Business of all shapes and sizes need to keep a strong eye on their financial situation. But this is especially true for small to medium-sized enterprises, lacking the resources of their larger brothers and sisters. Wink Bingo below lists 5 quick money-saving tips for Finance Monthly.

The essential fragility of the SME means that - unlike larger companies - should something go wrong they could find themselves in deep trouble.

To that end, it is essential that SMEs manage costs at all times, always being on the lookout for ways to save cash. Here are five ways you can do just that.

Control staff costs

If a member of staff leaves the company, ask yourself if they actually need replacing. You might find their workload can be comfortably accommodated by the remaining members of the team -  perhaps those looking to take their career to the next level by getting more involved in the company.

If you definitely do need to hire a new member of staff, you could consider recruiting someone part-time or on an informal basis instead. And rather than pay a recruitment company to source candidates for you, why not do it yourself, or assign the task to a member of the team? It’ll save you money and give you greater ownership over the hiring process.

Hive off suppliers you don’t need

Paying external suppliers for goods and services is bread and butter for many companies. But it is worth reviewing your outgoings - are there any supplier services that you either don’t use, or could move in-house instead?

For example: if your senior management team uses an external travel management company to arrange travel for them, consider whether you really need to pay for this expense. Booking trains and hotels is something anyone can do - and with the internet and the number of travel-booking apps available, this is not particularly time-consuming either.

Encourage your employees to save money too

It pays to be smart with money at work. While you might be looking for ways to tighten the purse strings, is your staff doing the same? Encouraging them to help find ways in which the company can save cash, however small, is a no-brainer.

If you’re big enough, you could organise a workplace investment scheme or offer your employees suggestions on how they could save money – such as cycling to work in order to cut commuting costs.

Remember that employees have an appetite for saving. This infographic by Wink Bingo demonstrates that even if they win a fairly modest £50 playing online casino games, most people would choose to stick it in the bank rather than spend it. So, if your employees are keeping an eye on their own wallets, it’s likely that they’ll also keep an eye on yours, too.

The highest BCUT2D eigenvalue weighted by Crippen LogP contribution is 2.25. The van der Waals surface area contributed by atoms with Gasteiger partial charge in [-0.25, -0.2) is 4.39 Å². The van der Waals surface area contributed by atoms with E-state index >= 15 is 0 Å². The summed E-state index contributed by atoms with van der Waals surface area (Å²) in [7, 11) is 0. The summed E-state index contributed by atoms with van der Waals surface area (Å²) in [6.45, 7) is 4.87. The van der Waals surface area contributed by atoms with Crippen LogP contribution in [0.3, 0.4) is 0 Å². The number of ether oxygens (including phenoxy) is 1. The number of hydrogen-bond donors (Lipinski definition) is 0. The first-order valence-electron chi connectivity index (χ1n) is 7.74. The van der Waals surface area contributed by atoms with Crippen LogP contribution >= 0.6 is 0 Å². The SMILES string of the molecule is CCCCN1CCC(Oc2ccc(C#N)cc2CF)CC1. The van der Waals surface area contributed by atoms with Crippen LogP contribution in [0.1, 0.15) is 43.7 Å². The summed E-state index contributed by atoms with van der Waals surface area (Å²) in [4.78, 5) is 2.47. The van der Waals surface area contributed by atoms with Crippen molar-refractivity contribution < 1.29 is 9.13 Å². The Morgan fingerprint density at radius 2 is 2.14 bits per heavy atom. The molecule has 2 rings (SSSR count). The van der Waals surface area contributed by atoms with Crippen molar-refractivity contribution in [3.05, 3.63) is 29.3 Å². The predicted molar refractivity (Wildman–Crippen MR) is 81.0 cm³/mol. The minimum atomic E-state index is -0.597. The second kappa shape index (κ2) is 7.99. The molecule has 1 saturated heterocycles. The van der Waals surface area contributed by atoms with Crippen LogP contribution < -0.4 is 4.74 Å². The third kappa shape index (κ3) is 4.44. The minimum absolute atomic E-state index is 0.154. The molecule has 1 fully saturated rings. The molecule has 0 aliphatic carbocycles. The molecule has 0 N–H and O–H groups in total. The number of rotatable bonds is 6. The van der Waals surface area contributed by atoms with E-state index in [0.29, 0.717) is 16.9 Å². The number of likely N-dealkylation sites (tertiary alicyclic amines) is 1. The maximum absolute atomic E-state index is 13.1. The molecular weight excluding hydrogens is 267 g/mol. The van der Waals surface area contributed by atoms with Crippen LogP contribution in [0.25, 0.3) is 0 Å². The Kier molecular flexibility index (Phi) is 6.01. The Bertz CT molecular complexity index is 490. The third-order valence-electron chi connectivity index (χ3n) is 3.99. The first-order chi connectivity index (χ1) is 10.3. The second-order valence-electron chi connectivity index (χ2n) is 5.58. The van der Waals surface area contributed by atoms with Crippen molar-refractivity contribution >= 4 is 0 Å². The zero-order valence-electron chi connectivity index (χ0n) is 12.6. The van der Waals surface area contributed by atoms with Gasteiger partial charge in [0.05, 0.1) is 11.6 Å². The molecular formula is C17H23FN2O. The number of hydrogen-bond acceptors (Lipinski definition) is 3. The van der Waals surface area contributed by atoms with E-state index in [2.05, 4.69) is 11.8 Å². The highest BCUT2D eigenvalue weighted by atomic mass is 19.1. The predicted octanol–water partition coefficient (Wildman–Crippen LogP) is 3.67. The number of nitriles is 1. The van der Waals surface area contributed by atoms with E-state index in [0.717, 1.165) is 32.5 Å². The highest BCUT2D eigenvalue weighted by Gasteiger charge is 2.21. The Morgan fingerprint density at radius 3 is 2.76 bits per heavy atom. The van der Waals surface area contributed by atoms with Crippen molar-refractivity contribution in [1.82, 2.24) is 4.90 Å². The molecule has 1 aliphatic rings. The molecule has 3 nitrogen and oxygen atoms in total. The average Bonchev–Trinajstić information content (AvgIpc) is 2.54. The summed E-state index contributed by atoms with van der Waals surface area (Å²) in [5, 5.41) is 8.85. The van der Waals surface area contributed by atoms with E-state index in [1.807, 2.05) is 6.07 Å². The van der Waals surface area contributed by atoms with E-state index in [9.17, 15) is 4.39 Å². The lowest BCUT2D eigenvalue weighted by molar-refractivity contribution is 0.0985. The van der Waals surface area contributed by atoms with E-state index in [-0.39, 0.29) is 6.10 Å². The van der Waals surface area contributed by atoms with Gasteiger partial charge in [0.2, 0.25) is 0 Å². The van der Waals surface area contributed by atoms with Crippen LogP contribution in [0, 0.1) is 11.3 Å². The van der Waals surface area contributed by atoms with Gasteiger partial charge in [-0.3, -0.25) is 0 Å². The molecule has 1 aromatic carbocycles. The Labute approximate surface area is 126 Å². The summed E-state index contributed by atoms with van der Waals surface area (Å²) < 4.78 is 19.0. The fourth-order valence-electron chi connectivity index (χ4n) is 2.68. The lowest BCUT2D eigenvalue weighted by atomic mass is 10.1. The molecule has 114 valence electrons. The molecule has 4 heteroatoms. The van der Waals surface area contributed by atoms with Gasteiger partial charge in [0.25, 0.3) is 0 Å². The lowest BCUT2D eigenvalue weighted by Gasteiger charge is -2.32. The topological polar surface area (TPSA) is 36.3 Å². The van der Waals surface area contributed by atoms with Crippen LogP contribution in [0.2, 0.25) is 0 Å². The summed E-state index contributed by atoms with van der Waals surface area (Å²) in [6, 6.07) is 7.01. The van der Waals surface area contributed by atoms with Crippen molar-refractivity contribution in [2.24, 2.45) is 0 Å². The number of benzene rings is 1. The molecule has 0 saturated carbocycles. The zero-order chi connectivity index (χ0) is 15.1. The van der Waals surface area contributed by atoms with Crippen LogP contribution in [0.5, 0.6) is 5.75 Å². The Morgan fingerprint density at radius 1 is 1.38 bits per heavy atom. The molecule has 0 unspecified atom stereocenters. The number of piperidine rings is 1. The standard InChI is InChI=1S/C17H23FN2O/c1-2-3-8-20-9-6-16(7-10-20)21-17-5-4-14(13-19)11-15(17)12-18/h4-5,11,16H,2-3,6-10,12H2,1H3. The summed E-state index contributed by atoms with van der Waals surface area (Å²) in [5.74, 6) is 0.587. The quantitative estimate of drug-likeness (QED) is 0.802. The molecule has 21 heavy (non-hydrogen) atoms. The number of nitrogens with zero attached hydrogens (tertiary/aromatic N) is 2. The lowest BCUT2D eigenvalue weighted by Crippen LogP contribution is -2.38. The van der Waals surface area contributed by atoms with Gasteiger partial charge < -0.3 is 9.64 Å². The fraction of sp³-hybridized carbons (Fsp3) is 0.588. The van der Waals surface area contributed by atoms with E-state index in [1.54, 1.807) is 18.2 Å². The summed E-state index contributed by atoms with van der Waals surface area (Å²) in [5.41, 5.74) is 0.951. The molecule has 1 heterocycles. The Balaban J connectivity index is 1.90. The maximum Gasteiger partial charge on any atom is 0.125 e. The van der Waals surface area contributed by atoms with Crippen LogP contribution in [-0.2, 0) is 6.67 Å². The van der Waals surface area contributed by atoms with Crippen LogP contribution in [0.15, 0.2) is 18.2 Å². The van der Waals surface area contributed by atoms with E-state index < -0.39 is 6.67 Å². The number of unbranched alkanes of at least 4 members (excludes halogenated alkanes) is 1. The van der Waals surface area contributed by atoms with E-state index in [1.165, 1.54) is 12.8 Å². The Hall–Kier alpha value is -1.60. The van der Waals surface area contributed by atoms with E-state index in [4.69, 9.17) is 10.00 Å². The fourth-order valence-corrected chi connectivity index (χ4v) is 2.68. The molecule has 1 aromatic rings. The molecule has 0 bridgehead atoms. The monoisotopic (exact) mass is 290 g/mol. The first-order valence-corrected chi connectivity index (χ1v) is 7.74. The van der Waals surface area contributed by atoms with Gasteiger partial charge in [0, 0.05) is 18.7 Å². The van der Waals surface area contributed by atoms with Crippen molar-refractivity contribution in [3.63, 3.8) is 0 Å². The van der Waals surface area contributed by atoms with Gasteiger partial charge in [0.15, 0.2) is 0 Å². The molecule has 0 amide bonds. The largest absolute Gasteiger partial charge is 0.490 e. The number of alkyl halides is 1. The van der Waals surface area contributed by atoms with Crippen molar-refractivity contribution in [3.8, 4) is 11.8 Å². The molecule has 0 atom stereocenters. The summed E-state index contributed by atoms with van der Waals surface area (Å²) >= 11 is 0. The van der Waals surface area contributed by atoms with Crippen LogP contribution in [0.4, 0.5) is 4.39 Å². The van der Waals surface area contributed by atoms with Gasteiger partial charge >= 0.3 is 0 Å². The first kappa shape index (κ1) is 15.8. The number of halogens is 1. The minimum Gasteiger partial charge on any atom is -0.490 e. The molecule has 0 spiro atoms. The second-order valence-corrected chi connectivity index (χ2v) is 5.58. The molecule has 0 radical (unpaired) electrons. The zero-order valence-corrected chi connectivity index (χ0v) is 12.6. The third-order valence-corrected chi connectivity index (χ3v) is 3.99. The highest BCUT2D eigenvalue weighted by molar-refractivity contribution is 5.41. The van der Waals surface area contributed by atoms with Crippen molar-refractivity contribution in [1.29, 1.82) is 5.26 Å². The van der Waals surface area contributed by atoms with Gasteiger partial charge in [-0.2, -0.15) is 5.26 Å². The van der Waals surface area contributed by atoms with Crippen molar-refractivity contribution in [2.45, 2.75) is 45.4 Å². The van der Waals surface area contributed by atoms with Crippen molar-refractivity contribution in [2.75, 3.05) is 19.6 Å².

Hire staff as and when you need them

Whatever your industry, you will know of certain areas of your company that are extremely busy at some times and extremely light at others. This could be anything from picking deliveries, to data entry, to website maintenance.

To better manage the ebb and flow of demand for these jobs and tasks, why not use freelancers when you really need lots of staff?  The US and UK are freelancing hotspots, with millions of people in both countries now working independently, so there’s a vast network of professionals to tap into.

Using freelancers is a cost-effective strategy - it means you only employ people for specific jobs as and when you need them, rather than throughout the whole year.

Maintain healthy cash flow

If you have a healthy pool of cash flowing through your business then you shouldn’t have problems paying bills, staff and suppliers. But if your cash flow is shaky, it could cause problems, and end up costing you money.

To maintain a good cash flow, get a handle on your supplier management by negotiating better payment terms, carrying out regular credit checks and issuing your invoices on time. To raise cash levels, consider putting prices up or run special promotions or discounts to increase sales volumes.

Even when things are running smoothly, it is crucial that small to medium-sized enterprises ensure they always think about costs. After all, when the customers are coming through the door and everything seems fine, it can be all too easy to become complacent.

By managing your costs, shedding non-essential expenses, keeping a firm eye on cash flow and encouraging your employees to be financially responsible, you will be doing all that you can to stay financially buoyant, and in a stronger position to cope should the unexpected happen.